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Petition To Congress On E-Banking Security

Authentify to ask security pros to get politically active to protect America's SMBs

February 22, 2010 " Chicago, Illinois In November 2009 when executives of Texas-based Hillary Machinery Company discovered $800,000 missing from their online bank account they went looking for answers. What happened next is surprising. Their bank, Lubbock, Texas based PlainsCapital Bank was able to recover some $571,000 of the missing funds, but when Hillary pressed them to make good on the missing $229,000, PlainsCapital Bank filed a pre-emptive lawsuit asking the court to declare the bank's security measures "commercially reasonable" and shield them from further recovery efforts by Hillary. The case has yet to be decided but could have serious ramifications for banks, businesses and the information security industry.

At next week's 2010 RSA Security Conference, Authentify, Inc. will be asking our nation's top security professionals to get politically active to protect America's small and medium-sized businesses (SMBs) from financial ruin at the hands of foreign cyber-criminals. According to an Intelligence Note published November 3, 2009 by the Internet Crime Complaint Center (IC3), cyber-thieves have been attacking the bank accounts of SMBs like Hillary Machinery at an accelerated rate in the past 12 months. Authentify believes this issue is of special concern to our country's security elite. Authentify will ask all RSA 2010 attendees who believe it is not "commercially reasonable" for banks to allow money entrusted to their care to be stolen, to stand up for their beliefs by coming to Booth #732 on the exhibit floor and signing our petition to the Congress. The goal is to force the financial services industry to get serious about their authentication and fraud control procedures or make good on customer losses when those procedures fail.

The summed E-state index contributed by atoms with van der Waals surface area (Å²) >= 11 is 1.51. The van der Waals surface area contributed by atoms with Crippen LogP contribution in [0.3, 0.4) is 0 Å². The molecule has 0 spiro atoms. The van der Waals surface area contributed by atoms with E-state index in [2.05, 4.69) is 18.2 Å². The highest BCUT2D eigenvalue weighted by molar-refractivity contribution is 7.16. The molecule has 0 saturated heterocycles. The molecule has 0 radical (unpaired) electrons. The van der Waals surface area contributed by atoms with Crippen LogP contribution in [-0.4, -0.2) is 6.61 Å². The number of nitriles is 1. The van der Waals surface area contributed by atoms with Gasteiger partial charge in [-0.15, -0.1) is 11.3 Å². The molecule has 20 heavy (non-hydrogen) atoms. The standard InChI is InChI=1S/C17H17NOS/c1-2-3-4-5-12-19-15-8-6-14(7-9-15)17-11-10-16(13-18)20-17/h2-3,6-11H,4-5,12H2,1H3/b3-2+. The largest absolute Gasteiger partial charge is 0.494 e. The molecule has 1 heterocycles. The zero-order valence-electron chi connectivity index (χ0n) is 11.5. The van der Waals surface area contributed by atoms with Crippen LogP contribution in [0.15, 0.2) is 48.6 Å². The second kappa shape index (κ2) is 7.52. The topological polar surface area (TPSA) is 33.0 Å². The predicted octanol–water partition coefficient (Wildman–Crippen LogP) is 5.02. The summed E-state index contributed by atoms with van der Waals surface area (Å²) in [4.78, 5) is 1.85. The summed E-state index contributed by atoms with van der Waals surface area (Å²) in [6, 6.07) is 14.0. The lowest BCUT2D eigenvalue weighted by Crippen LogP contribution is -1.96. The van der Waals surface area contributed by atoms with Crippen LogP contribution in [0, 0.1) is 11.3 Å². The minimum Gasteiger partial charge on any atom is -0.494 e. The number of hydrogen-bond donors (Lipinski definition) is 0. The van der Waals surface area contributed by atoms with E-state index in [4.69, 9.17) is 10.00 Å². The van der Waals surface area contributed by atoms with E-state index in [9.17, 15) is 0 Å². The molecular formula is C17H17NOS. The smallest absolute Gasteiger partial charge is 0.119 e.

In response to the proliferation of more-sophisticated malware tools such as Zbot, clampi, and ZeuS, the FFIEC, FDIC, FRB, FTC, FBI, FSLIC, SPIC issued special alerts to financial institutions including FDIC FIL-66-2005 titled "Guidance on Mitigating Risk from Spyware." This document included the following instruction: "Investigate the implementation of multi-factor authentication methods, which would limit the ability of identity thieves to compromise customer accounts, even when a thief has a customer's ID, password and account numbers."

"It's an admonition that many banks seem to have ignored," said Jim Woodhill, Authentify's founder and chairman. Right now, no organization that banks online is safe. The time for 'investigating' how to protect your customers is over. RSA Conference attendees might not realize that our lawmakers have little awareness of the extent of these attacks, much less that there are lawsuits active in federal courts from coast to coast against banks that have failed to protect or reimburse their clients. Authentify believes it's time for "We The People" of America's security community to make our voice heard. We ask all RSA 2010 attendees to join us by visiting Booth #732 on the Expo floor and signing our petition to demand action."

Authentify's petition reads:

"We, the undersigned, demand that all banks who want the cost savings that accrue to them from having commercial organizations transact over the Internet bear all the fraud costs associated with online access. Federal Reserve Regulation E protections must be extended to cover to all commercial accounts that are accessible online."

This petition will be used to urge Congress to write into law what the esteemed Bruce Schneier has previously suggested in his September 23, 2009, Schneier on Security blog post, Eliminating Externalities in Financial Security.

Authentify will hand-deliver the signed and e-signed petitions to the offices of the chairmen and ranking members of the relevant committees in both the U.S. House of Representatives and the U.S. Senate. Subsets of signatures by state and congressional district will also be complied and delivered to the corresponding senators and representatives for those states and districts.

For those who would like to back up their petition signature with a personal message to the Congress, Authentify will also have sample letters to their congressperson on this issue available in its booth or its web site, along with links to learn to whom in the House and Senate such personal communication should be addressed. Readers can sign an online version of our petition beginning March 1st at www.authentify.com

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